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His daughter will be among band and choir members on the field singing the national anthem. “I’m concerned about her and her safety,” Morley said. Daughter Claire also said she was nervous.

School athletic director Amber Plummer Borowski said the military theme has nothing to do with Kennedy and was prompted by another coach and veteran’s desire to honor those he served with. There’s also an international friendship theme to the game against the Mount Douglas Rams, from Victoria, B.C., and Bremerton High students will sing both the Canadian and American national anthems, Plummer Borowski said.

Jennifer Chamberlin offered one of the most telling responses to Kennedy’s return.

Eight years ago, she was a clerical worker at the high school, voicing outrage at Kennedy’s prayers. They reminded her of a time that she was bullied for objecting to football game prayers at her Tennessee high school.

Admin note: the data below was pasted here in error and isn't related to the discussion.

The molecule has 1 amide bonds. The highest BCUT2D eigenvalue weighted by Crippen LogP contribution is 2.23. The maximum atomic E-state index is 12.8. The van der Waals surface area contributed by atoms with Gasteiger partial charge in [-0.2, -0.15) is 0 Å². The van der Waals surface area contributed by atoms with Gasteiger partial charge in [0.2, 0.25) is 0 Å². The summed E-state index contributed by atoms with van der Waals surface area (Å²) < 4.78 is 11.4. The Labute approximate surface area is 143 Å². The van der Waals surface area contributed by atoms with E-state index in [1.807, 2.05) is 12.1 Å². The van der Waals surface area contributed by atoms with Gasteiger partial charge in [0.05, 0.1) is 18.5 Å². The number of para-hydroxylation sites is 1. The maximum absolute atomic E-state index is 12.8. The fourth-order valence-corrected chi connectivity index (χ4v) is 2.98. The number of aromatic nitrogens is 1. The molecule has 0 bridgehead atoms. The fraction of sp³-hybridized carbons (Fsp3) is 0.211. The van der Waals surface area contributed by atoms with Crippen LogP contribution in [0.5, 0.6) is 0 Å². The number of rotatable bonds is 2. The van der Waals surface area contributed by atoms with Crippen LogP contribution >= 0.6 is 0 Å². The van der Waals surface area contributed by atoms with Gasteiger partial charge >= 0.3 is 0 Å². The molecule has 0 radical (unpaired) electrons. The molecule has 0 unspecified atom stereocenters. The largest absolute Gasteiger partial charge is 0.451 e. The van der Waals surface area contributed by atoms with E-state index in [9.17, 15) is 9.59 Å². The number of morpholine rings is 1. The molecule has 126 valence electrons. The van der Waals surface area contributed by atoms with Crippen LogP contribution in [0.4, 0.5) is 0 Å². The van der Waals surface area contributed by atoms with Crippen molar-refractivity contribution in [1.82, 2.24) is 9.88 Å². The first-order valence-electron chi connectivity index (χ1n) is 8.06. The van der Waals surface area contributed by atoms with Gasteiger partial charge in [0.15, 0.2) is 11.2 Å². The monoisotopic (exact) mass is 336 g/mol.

Chamberlin is on City Council now and focused, she said, on protecting vulnerable Bremerton residents. “I could really care less about him,” she said of Kennedy.

She may not have liked the victory the Supreme Court handed him, but said “sometimes, you’ve got to take your lumps and move on.”

Overturning 50 years of precedent?

Indeed, a lot of people talk about moving on. For Bremerton High, that would mean uneventful football games, whether Kennedy stays or not.

But his case has broader implications for religious expression in schools.

Hiram Sasser, executive general counsel for the First Liberty Institute, a national religious rights group that represented Kennedy, said the Supreme Court ruling in the case “overturned 50 years of precedent.”

Before, he said, if something religious in nature was happening at school, “the safe advice from a school district lawyer would be to censor.” Now, he said, a lawyer’s first instinct should be to accommodate such activity.